by Suleika Jaouad
I’ve struggled with the awkwardness of cancer ever since my leukemia was diagnosed last May. When I told people my news, some people froze, falling silent. One person immediately began telling a story of an aunt who had died from the same kind of leukemia. “Will you lose your hair?” someone blurted out. “Are you going to die?” an ex-boyfriend asked.
Breaking the news of my diagnosis felt like an existential game show in which people rushed to buzz in with the first thought that came to mind.
I admit to sometimes being hurt by the way my friends have reacted to my news. Some didn’t write or call at all. Those who did often sounded uncomfortable and distant. I needed their support, and I wondered where they were.
When I was first in the hospital, some of my visitors seemed so intent on not upsetting me that they avoided the topic of cancer altogether. Others just couldn’t seem to find any words. When two college friends came to visit, I watched their faces fall as they took in the sight of my bald head and sunken cheekbones. The last time we’d seen each other was at graduation, over diplomas and flutes of Champagne. An awkward silence ensued, and I sensed it was up to me to take the initiative. I took a deep breath: “So, can you believe how weird I look without any hair?”
But in the year since my diagnosis, my feelings of hurt have given way to understanding. How can I expect anyone to produce the perfect, reflexive response to such sudden and unpleasant news? Cancer can catch even the best of us off guard. Sometimes the emotions come pouring out. Sometimes they stay locked inside. I’ve realized that it’s nearly impossible to summon the “right” words while simultaneously processing the news that someone you love has a life-threatening illness. I find myself counseling my friends and family that there is no perfect thing to say — but that they just have to say something.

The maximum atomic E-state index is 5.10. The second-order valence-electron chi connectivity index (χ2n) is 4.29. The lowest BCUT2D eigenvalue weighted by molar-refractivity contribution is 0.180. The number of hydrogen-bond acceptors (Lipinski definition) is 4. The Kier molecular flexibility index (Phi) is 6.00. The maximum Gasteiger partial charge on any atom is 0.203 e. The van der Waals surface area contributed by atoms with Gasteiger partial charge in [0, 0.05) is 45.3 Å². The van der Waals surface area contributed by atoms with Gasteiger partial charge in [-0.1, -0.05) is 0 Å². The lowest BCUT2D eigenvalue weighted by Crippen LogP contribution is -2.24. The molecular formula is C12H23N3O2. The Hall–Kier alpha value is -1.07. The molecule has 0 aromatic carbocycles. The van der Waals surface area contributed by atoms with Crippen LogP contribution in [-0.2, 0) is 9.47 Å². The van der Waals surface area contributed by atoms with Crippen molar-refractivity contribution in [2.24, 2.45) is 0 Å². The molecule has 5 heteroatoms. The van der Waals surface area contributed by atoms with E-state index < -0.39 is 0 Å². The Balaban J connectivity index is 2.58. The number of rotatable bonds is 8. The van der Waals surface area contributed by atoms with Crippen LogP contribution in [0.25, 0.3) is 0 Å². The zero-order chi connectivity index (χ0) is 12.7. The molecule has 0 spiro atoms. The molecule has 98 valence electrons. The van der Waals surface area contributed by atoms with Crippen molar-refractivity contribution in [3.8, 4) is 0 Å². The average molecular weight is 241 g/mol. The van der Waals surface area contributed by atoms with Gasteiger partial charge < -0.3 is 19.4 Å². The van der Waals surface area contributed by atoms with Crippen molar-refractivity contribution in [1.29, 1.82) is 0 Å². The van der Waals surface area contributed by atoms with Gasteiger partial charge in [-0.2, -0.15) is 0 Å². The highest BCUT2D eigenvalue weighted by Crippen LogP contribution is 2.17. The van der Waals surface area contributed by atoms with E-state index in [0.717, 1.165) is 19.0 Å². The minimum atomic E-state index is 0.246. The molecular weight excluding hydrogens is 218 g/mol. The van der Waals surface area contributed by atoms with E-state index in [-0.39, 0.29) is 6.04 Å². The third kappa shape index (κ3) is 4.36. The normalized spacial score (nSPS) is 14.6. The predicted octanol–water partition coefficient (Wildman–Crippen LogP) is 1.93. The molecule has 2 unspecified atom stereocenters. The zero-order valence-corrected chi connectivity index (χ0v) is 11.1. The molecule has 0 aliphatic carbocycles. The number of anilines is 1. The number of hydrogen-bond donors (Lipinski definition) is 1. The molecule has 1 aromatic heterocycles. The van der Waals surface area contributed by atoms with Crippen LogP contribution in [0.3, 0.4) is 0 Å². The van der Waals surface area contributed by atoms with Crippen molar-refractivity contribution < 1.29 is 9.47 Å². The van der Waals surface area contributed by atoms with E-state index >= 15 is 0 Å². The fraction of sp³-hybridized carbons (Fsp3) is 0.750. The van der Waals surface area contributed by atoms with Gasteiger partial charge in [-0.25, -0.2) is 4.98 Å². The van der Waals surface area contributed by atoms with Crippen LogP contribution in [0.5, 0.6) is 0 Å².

And I admit to making my own mistakes. Four years ago during my freshman year in college, my childhood friend Chris revealed to me that he had Stage 3 testicular cancer. As he described how the cancer had spread to his abdominal region and lungs, I clammed up. I said a few rote phrases and fled as soon as I could. I didn’t call or write to him again for several months.
Over the course of those months, I thought of him often. I had repeated conversations, at the dinner table or on the way to class, about what my friend must be going through and how badly I wanted to help. My feelings were genuine, I even remember drafting and redrafting a letter to him. But I couldn’t find the right words. In the end, I never sent it. I was scared. Frozen. To him, it must have seemed as if I just didn’t care.
A few months ago, in the middle of my fourth round of chemo, I reached out to Chris and asked him to go with me to a support group for young adults with cancer. It was our first time seeing each other since he had fallen ill.
My own cancer experience has taught me that the most comforting words from friends have often been both the simplest and the most honest. As Chris and I drove in the car to the meeting, I felt guilty, but I also felt lucky to have the chance to finally speak openly about how I had let him down. “I’m sorry I wasn’t there for you,” I told him.
He nodded and told me not to worry. We still had a few miles to go. I was looking out the window at the Adirondack Mountains, the area where Chris and I grew up. Maybe we could be friends again, a prospect I thought I’d surely ruined years ago. We sat in silence for the rest of the drive. But it was a silence without awkwardness. We both were lost in our thoughts, but not too far from each other.
May 3, 2012
Suleika has written about her life as a young leukemia patient in The New York Times Well section. Her essays are called Life, Interrupted.